LSU Researchers discovered new method to convert Carbon Dioxide into Organic Compound
The researchers at Louisiana State University (LSU) discovered a new method to convert Carbon Dioxide (CO2) into an Organic Compound.
The researchers at Louisiana State University (LSU) discovered a new method to convert Carbon Dioxide (CO2) into an Organic Compound. The findings were published in the journal Nature Communications on 19 December 2014.
The research team led by Andrew Maverick have discovered a cyclic copper complex that converts carbon dioxide to oxalate, changing the environmental pollutant into a more useful organic compound.
A key component to this discovery was the development of a compound that would react with carbon dioxide. The compound takes four to five days to react.
Process of the study
• Maverick and his team developed a three-step reaction sequence in which a copper complex converts carbon dioxide to oxalate under mild conditions.
• The copper complex is reduced to copper in solution, either electrochemically or using sodium ascorbate.
• The reduced complex selectively reacts with carbon dioxide from air and fixes it into oxalate, with the oxalate ion bridging between two copper atoms.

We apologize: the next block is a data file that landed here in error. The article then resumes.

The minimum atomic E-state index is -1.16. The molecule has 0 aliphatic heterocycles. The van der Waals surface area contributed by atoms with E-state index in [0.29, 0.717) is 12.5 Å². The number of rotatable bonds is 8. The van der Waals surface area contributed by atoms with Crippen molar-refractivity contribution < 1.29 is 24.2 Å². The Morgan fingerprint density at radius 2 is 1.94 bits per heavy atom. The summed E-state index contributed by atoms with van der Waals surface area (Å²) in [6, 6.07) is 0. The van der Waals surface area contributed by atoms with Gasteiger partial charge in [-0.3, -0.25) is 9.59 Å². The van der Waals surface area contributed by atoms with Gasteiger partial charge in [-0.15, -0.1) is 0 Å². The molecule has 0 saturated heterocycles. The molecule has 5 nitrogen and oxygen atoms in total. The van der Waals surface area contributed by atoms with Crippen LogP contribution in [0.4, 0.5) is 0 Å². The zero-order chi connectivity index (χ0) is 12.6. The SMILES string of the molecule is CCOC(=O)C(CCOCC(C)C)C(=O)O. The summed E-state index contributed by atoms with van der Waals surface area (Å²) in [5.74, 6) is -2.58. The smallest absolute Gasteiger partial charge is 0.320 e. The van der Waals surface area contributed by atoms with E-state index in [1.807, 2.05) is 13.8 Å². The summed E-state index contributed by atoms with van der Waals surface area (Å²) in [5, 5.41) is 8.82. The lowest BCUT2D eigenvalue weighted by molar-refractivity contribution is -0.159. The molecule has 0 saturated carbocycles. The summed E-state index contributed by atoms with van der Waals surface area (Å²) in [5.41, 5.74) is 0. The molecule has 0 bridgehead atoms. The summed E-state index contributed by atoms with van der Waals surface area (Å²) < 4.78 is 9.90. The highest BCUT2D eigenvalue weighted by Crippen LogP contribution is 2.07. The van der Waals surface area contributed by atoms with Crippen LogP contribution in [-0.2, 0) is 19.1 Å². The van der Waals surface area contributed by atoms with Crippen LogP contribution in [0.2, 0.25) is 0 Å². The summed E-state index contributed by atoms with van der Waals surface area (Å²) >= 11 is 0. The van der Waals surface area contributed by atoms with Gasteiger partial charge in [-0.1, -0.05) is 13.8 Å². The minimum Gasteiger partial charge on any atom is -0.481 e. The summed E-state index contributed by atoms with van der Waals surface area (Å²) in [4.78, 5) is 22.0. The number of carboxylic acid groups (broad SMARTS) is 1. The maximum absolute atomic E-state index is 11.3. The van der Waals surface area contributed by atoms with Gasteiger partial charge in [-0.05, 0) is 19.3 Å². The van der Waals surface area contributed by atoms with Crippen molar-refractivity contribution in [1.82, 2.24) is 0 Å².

• The bound oxalate ion is released as oxalic acid on treatment with mineral acids, regenerating the original copper complex.
• The research team created more than 50 different compounds before finding the one that would react with carbon dioxide.
Carbon dioxide is naturally present in the air as part of the normal circulation of carbon in the atmosphere.
However, human activities are adding more carbon dioxide and influencing nature’s ability to remove the greenhouse gas from the atmosphere. On the other hand, Carbon dioxide does not want to react with any compound.
Even highly energetic molecules often do not react with CO2. So, it was important to search for compounds which will convert CO2 into something with a little more stored energy.